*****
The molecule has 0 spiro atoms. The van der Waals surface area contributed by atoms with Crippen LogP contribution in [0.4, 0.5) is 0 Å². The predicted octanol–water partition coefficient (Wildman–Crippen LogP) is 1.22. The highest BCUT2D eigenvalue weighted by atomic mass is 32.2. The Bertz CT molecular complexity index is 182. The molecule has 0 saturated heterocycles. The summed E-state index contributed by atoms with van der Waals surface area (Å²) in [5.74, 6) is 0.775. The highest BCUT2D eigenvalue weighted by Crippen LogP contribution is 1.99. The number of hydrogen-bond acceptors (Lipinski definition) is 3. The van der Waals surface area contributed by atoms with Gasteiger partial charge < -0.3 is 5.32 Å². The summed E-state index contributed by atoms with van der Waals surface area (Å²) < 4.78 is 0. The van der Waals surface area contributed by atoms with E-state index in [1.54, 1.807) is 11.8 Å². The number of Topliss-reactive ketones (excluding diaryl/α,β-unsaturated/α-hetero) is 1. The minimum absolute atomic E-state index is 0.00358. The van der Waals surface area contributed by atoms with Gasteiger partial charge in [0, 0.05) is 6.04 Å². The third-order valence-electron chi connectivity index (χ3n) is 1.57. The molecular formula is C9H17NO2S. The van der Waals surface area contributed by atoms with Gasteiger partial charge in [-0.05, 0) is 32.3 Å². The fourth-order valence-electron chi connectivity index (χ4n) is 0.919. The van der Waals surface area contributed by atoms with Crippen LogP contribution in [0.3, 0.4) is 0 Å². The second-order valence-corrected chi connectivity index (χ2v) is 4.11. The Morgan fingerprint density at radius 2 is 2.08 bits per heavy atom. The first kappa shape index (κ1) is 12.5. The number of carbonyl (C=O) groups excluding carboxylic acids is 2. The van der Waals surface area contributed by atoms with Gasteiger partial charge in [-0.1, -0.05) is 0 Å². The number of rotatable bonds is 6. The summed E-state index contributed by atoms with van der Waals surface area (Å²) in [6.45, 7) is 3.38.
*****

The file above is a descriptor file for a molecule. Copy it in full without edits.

The molecule has 0 spiro atoms. The van der Waals surface area contributed by atoms with Crippen LogP contribution in [0.4, 0.5) is 0 Å². The predicted octanol–water partition coefficient (Wildman–Crippen LogP) is 1.22. The highest BCUT2D eigenvalue weighted by atomic mass is 32.2. The Bertz CT molecular complexity index is 182. The molecule has 0 saturated heterocycles. The summed E-state index contributed by atoms with van der Waals surface area (Å²) in [5.74, 6) is 0.775. The highest BCUT2D eigenvalue weighted by Crippen LogP contribution is 1.99. The number of hydrogen-bond acceptors (Lipinski definition) is 3. The van der Waals surface area contributed by atoms with Gasteiger partial charge < -0.3 is 5.32 Å². The summed E-state index contributed by atoms with van der Waals surface area (Å²) < 4.78 is 0. The van der Waals surface area contributed by atoms with E-state index in [1.54, 1.807) is 11.8 Å². The number of Topliss-reactive ketones (excluding diaryl/α,β-unsaturated/α-hetero) is 1. The minimum absolute atomic E-state index is 0.00358. The van der Waals surface area contributed by atoms with Gasteiger partial charge in [0, 0.05) is 6.04 Å². The third-order valence-electron chi connectivity index (χ3n) is 1.57. The molecular formula is C9H17NO2S. The van der Waals surface area contributed by atoms with Gasteiger partial charge in [-0.05, 0) is 32.3 Å². The fourth-order valence-electron chi connectivity index (χ4n) is 0.919. The van der Waals surface area contributed by atoms with Crippen LogP contribution in [0.3, 0.4) is 0 Å². The second-order valence-corrected chi connectivity index (χ2v) is 4.11. The Morgan fingerprint density at radius 2 is 2.08 bits per heavy atom. The first kappa shape index (κ1) is 12.5. The number of carbonyl (C=O) groups excluding carboxylic acids is 2. The van der Waals surface area contributed by atoms with Gasteiger partial charge in [-0.1, -0.05) is 0 Å². The number of rotatable bonds is 6. The summed E-state index contributed by atoms with van der Waals surface area (Å²) in [6.45, 7) is 3.38.